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How Does A Medical Malpractice Lawsuit Work?

by Louise W. Rice
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Being put in a situation where you feel neglected and taken advantage of by the people who should be taking care of your medical needs is difficult itself. However, if such actions endanger your well-being, then they may be liable to a medical malpractice lawsuit!

The medical malpractice attorneys would typically let you know that the judicial procedure could be expensive and mentally or emotionally draining. But don’t let that deter you because things would only worsen if things aren’t handled accordingly.

Step 1: Consultation

Before filing a legal case against the medical professionals who had wronged you, you must first look for medical malpractice lawyers and appear for a consultation with your lawyer.

This ensures that you’ll be able to tell the story of the injured individual so that the attorney could identify the facts and inform the family of the legal grounds about the party’s concerns about the hospital’s performance, doctor, organization, or other health practitioners.

If you’re lucky enough to meet with a lawyer experienced with similar cases, then they could potentially help you weigh in if your instincts could have saved you from long-term injuries. Sometimes, cases could be severe without the party’s knowledge.

Step 2: Investigating

Once your lawyer has determined that there was an anomaly to your doctor’s actions, that is when they’ll begin the preparation.

It’s the critical phase because this is where your attorney would collect and review your medical records, visiting nurses’ records, doctors’ records, and other significant documents that could point out that medical malpractice took place.

Some lawyers have extensive backgrounds in the medical field in some situations, which typically helps them review the accumulated materials. If they also deem it necessary, they may even interview a couple of hospital staff to get to the root of the problem.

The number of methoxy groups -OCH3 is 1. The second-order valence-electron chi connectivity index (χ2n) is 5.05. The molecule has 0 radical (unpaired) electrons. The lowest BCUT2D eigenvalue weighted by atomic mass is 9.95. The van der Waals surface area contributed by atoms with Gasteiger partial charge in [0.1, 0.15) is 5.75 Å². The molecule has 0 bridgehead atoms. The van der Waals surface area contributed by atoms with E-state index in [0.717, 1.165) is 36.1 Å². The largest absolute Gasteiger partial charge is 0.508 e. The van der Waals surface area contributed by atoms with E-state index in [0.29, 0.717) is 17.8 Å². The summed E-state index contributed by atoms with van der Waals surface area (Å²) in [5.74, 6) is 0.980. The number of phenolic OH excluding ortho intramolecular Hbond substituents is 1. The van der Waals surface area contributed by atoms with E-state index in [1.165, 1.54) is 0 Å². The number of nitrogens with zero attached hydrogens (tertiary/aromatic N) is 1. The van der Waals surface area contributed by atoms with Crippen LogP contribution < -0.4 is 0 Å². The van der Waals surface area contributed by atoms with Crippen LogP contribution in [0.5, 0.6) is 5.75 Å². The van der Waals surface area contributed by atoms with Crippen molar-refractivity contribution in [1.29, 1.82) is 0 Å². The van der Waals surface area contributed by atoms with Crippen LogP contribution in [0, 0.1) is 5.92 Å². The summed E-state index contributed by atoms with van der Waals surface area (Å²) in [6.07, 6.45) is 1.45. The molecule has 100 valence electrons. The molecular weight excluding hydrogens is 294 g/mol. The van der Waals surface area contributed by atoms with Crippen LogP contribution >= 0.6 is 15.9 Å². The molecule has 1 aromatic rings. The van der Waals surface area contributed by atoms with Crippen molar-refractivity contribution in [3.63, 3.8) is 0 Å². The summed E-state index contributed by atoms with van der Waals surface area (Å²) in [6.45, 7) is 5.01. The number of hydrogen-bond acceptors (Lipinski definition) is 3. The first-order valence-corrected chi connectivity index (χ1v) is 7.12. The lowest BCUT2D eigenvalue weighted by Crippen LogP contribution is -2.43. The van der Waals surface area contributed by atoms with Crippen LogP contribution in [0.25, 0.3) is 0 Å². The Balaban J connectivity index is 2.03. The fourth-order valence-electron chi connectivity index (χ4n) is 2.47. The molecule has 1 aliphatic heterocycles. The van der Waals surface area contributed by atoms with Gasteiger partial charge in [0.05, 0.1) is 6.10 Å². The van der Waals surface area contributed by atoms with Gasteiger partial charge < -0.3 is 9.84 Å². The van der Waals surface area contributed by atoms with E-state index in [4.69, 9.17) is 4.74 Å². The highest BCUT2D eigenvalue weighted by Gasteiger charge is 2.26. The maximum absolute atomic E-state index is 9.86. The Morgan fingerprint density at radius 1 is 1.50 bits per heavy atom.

On the other hand, if they don’t have this advantage, your lawyer would contact one or more medical experts to verify the findings. These people could be either professors teaching for hospitals or heads of surgery.

To send a copy of their review, the expert would write a letter that backs up the plaintiff’s claim, thereby allowing the attorney to request a tribunal.

Step 3: Approaching the tribunal

The tribunal comprises an attorney, judge, and a physician who would need to be informed about the case before being called on to mediate.

As the tribunal, they would hear both the plaintiff and the defendant’s party then consider preliminary evidence to identify whether there’s sufficient basis to support the plaintiff’s decision to proceed with the trial.

Hence, the plaintiff’s party would be required to submit an offer of proof by providing the letter from the experts, hospital records, and their medical records. If the panel finds itself in favor of the evidence, a lawsuit would be encouraged only if the party posted a $6,000 bond.

Step 4: Discoveries

Discovery is the phase where the parties would get relevant information from each other through sharing documents and having the plaintiff be questioned under oath by the defendant’s lawyer.

Similarly, the defendant would also be interrogated by the plaintiff’s attorney, such as the general care that the doctor provided for the patient, what went wrong in the procedures conducted, and other issues that may arise.

Step 5: Settlement/Trial

A settlement would mean that the plaintiff has decided to drop the case if both parties have reached a mutual agreement by paying the plaintiff a considerable amount of money for the damages.

Although this was unsuccessful, the case would likely end up in trial, where both parties would present their arguments in court. Moreover, experts hired by the parties and the judge would be the ones to decide if the medical practitioner has made a grave mistake.

If the results were favorable for the plaintiff, then it’s likely that the doctor would lose their license, get into jail, or pay a huge sum of money as a fine.

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